FOR IMMEDIATE RELEASE: Feb. 4, 2020
Saint Louis Zoo Participates in Historic Reintroduction Efforts with Critically Endangered Addax Antelope in Chad
Zoo helps provide satellite collars for post-release tracking of addax
On January 18, 2020, 15 addax (four males and 11 females), raised in human care in the United Arab Emirates (UAE), were released to the wild in the Ouadi Rimé-Ouadi Achim Wildlife Reserve in Chad. These animals had been selected, prepared and transported to Chad by the UAE Environment Agency – Abu Dhabi (EAD) on November 13, 2019. Upon arrival, they spent two months in a large acclimation pen built for them in the reserve to allow the addax to adjust to local forage and climate conditions as well as for observation purposes. When the project team caring for the animals determined that conditions were suitable, the addax were transported to a new temporary release pen located in an appropriate habitat 30 kilometers from the acclimation pens and then released to the wild.
"We are so excited to see this coming to fruition after years of planning," said Bill Houston, Director of the Saint Louis Zoo WildCare Institute Saharan Wildlife Recovery Center. "To connect the Saint Louis Zoo's conservation work with addax in such a meaningful way to help conserve this species in the wild is a dream come true for all of us."
The addax, the most desert-adapted antelope in the world, may also be the rarest. Critically endangered, this iconic Saharan species numbers less than 100 in the wild by most estimates, scattered in small, isolated populations, primarily in Niger and Chad. The Saint Louis Zoo, through its WildCare Institute Saharan Wildlife Recovery Center, has joined others within the international conservation community to answer an urgent call to action to address the extinction underway for addax and other Saharan species.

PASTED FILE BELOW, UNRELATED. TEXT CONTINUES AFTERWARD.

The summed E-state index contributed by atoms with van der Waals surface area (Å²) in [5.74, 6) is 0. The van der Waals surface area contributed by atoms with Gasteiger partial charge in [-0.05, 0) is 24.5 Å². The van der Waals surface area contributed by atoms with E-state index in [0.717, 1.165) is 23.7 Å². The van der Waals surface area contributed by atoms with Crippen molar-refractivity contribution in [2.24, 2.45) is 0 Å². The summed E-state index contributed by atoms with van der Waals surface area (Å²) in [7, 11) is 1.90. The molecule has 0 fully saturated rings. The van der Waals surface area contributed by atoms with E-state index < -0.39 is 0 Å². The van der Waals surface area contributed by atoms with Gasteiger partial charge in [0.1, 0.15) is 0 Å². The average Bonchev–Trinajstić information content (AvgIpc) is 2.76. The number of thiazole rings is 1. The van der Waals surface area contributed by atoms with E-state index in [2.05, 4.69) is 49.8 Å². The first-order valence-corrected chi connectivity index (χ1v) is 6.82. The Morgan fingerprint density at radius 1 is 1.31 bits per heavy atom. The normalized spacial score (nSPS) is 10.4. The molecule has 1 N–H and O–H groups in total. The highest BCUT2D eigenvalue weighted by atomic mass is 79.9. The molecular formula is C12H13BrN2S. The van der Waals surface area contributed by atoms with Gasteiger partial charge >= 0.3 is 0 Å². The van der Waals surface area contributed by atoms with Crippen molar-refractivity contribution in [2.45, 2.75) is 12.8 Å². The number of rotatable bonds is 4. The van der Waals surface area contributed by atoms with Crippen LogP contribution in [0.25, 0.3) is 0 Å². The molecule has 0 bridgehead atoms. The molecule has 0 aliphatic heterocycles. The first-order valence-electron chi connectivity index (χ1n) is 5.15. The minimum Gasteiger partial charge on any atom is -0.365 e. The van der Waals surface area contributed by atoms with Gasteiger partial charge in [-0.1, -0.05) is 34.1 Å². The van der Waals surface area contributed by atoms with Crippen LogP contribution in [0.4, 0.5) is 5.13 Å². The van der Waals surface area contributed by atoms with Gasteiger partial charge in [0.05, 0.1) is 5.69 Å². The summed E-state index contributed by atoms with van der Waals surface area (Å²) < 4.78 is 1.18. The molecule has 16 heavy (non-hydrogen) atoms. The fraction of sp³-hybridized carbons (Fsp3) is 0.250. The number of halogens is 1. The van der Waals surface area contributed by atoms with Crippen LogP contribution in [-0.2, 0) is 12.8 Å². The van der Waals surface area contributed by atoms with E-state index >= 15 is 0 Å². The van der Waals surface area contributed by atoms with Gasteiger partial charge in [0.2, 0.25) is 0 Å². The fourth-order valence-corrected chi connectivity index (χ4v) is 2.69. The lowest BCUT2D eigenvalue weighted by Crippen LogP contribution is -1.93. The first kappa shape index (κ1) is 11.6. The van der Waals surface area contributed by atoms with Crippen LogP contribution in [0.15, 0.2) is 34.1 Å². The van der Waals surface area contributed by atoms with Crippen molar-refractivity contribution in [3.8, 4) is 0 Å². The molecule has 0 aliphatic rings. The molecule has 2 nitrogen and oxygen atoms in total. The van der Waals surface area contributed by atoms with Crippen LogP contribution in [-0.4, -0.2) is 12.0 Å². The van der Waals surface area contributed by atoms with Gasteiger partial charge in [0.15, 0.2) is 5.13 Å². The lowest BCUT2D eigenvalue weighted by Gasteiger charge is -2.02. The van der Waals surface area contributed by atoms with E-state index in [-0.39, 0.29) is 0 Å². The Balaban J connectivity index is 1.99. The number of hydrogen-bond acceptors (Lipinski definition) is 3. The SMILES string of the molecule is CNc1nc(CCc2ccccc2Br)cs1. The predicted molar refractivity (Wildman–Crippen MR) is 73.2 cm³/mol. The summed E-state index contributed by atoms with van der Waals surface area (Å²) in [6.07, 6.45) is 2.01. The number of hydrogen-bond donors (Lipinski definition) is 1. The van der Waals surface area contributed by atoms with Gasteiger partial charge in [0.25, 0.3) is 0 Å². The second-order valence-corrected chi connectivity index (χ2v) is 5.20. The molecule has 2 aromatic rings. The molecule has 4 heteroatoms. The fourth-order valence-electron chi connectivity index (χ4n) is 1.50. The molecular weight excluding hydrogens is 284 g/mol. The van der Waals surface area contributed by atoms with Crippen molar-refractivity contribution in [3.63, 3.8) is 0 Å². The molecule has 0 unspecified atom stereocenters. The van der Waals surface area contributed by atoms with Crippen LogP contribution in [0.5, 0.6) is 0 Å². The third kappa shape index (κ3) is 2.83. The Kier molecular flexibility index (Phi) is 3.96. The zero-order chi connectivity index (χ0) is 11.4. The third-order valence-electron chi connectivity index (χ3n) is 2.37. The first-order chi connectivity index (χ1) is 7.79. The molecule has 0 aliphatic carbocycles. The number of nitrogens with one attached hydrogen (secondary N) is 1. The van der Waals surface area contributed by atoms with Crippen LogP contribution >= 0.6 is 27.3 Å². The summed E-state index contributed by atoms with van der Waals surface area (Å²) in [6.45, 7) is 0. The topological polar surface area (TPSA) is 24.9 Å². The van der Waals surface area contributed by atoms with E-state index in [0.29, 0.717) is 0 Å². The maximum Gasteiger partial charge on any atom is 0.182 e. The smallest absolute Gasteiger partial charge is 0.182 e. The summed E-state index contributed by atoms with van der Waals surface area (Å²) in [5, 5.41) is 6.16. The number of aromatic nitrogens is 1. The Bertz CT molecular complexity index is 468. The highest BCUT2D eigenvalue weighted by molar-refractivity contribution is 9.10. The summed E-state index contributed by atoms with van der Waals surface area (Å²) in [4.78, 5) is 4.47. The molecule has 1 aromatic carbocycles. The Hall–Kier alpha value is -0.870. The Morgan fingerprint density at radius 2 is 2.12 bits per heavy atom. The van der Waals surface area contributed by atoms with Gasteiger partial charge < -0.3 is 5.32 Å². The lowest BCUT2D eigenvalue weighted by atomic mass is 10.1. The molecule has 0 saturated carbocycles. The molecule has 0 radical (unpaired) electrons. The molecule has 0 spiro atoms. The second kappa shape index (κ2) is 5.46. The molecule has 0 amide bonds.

Saint Louis Zoo Support
The Saint Louis Zoo WildCare Institute Saharan Wildlife Recovery Center is helping to underwrite the cost of the post-release monitoring of these animals through the generosity of an anonymous donor. All 15 addax were fitted with satellite tracking collars prior to their release. These collars take a position fix every two hours then relay these recent locations via satellite to the reintroduction team every 12 hours. The collars also broadcast a very high frequency (VHF) signal for 12 hours each day. A Chadian tracking team on the ground in the reserve, led by Krazidi Abeye, Ecological Monitoring Manager, Sahara Conservation Fund. They use the satellite-relayed position data from the previous 12 hours each morning to direct themselves to the general area where they will search for the VHF signal from the collars. The tracking team then uses the VHF signal to home in on the animals' exact locations so they can observe how each addax is faring as the animals adapt to living in the wild. The satellite collar data also is relayed to the Smithsonian's National Zoo and Conservation Biology Institute, whose research scientists developed the monitoring protocols and now direct the data analysis and interpretation.